18 Bold CAPS
Headings
14 Bold CPS
Sub-headings
14 Bold
(Do not italicize or underline the headings and sub-headings)
Text
12
Paper Quality
Offset Paper 90 grams
Paper Size
A4 ­ 213mm x 275mm
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Spacing
Double
Paragraphing
Indented & space between paragraphs
Binding
Evaluation CopySpiral binding
Final Copy
Hardbound covered with cloth
Color of bindingDark Black
Spine
To contain student's name, title of the
thesis, level and year
Citation Manual
MLA or APA (See Annex ???)
Margins
Left
1½"
3.8 cm
Right
1"
2.5 cm
Top
1¼"
3.2 cm
Bottom 1"
2.5 cm
Font:
Time New Roman
Size:
Topic
24 bold
Student's Name
18 bold
Name of the Dept.
16 bold
Name of the university 18 bold
Text
The inner title would be the same, plus:
i) Statement of submission:
Submitted in partial fulfillment of the requirements for the MA TEFL at the Department of
English Language & Applied Linguistic, Faculty of Social Science, Allama Iqbal Open University,
Islamabad.
ii) Supervisor's Name
iii. Month, Year
Font:
Time New Roman
Size:
Chapter Headings
18 bold
Headings
14 bold CAPS
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Sub-headings
14 bold
(Do not italicize or underline the headings & sub-headings)
Text
12
Alignment
Justified
Spacing Double
Paraphrasing
Either indent or don't but consistent.
8.2 Organization
A research thesis probably include:
i.
Title Page
ii.
Inner Title
iii.
Abstract (2 pages)
iv.
Acceptance Certificate (Annex E)
v.
Dedication / Acknowledgements (optional)
vi.
Content List
vii.
Chapter 1: Introduction
viii.
Chapter 2: Literature Review
ix.
Chapter 3: Procedure of the study
x.
Chapter 4: Data Analysis
xi.
Chapter 5: Conclusion
xii.
Bibliography
xiii.
Appendices, if any
Prelims (Inner title ­ content list) will be numbered in Roam numerals ­ i, ii, iii, iv, etc.
Arabic numerals (1,2,3, etc) will begin from Chapter 1:
How to Made Documents
i) AMA
ii) APA
iii) Chicago
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Your essay should be typed, double-spaced on standard-sized paper (8.5 X 11 inches) with margins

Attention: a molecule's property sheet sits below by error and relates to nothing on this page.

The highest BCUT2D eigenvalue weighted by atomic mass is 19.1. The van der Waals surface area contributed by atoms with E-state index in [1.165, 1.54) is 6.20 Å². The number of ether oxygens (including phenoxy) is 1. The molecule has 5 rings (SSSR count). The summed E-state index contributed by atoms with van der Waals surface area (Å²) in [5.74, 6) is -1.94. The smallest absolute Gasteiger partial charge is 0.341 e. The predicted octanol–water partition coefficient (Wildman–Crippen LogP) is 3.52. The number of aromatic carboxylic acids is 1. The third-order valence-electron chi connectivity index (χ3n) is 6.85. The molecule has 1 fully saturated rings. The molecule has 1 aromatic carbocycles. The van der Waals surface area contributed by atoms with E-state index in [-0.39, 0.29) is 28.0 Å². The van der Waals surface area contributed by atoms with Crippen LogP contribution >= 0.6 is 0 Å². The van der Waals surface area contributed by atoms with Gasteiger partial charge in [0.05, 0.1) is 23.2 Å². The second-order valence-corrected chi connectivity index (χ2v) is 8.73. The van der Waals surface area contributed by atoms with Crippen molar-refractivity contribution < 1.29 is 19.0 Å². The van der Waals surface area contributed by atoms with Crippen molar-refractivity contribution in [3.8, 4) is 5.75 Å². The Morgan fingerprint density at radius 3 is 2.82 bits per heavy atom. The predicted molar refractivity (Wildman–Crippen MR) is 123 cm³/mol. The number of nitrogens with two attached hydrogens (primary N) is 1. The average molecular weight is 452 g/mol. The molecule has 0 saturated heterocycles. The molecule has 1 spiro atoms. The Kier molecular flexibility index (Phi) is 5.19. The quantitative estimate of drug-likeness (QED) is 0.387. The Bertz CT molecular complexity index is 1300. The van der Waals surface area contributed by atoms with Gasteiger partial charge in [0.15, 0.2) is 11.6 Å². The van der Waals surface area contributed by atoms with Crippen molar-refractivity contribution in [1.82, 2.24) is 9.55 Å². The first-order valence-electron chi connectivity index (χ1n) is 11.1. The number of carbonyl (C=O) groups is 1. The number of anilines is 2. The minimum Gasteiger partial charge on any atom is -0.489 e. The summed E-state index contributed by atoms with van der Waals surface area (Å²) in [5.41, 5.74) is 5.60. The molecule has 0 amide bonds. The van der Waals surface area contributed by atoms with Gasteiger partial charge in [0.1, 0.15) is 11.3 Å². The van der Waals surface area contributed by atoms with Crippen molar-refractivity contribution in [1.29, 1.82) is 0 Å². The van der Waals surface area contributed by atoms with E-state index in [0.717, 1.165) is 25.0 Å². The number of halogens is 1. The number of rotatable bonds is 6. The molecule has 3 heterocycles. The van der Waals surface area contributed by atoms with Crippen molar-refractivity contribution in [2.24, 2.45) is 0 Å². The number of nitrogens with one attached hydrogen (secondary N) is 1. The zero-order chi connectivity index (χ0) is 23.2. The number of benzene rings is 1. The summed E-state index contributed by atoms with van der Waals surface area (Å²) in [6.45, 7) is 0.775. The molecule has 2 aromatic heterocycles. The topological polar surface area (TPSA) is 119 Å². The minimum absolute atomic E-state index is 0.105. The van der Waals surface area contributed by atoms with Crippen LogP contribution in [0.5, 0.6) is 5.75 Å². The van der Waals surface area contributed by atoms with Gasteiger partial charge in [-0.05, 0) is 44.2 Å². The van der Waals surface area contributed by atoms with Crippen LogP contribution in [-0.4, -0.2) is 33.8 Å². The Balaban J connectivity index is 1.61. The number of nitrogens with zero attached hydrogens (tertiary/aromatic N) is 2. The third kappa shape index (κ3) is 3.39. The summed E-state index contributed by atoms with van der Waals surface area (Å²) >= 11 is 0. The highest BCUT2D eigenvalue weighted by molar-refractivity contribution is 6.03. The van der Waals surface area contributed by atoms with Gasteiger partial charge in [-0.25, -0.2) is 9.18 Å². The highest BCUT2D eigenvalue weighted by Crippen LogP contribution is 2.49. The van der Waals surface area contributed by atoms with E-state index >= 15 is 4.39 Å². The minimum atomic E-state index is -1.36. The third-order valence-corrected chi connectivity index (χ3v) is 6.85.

of 1 inch on all sides. Your final essay should include, in the order indicated below, as many of the
following sections as are applicable, each of which should begin on a separate page:
Title page: includes a running head for publication, title, and byline and affiliation.
General APA Guidelines
Image Caption: Sample APA title page; running head and page number in upper right-hand corner,
definition of running head IN ALL CAPS, and vertically and horizontally centers the title of the paper, its
author and her affiliation to the page.
Page numbers and running head: in the upper right-hand corner of each page, include a 1-2
word version of your title. Follow with five spaces and then the page number.
Abstract: If your instructor requires an abstract, write a 75-100 word overview of your essay, which
should include your main idea and your major points. You also may want to mention any implications of
your research. Place the abstract on its own page immediately after the title page. Center the word Abstract
and then follow with the paragraph.
Headings: Although not absolutely necessary, headings can be helpful. For undergraduate papers,
only one level of heading is necessary. Major headings should be centered. Capitalize every word in the
heading except articles (a, the), short prepositions (in, by, for), and coordinating conjunctions (and, but, or).
Visuals: Visuals such as tables and figures include graphs, charts, drawings, and photographs. Try
to keep the visuals as simple as possible and clearly label each visual with an Arabic numeral (ex: Table 1,
Table 2, etc.) and include the title of the visual. The label and the title should appear on separate lines above
the table, flush left. Below the table, provide the source. A sample Figure treatment is shown below.
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List of References:
Create your list of references on its own page after the last page of your text. Center the title
References one inch from the top of the page. Double space. Alphabetize the list of references by the last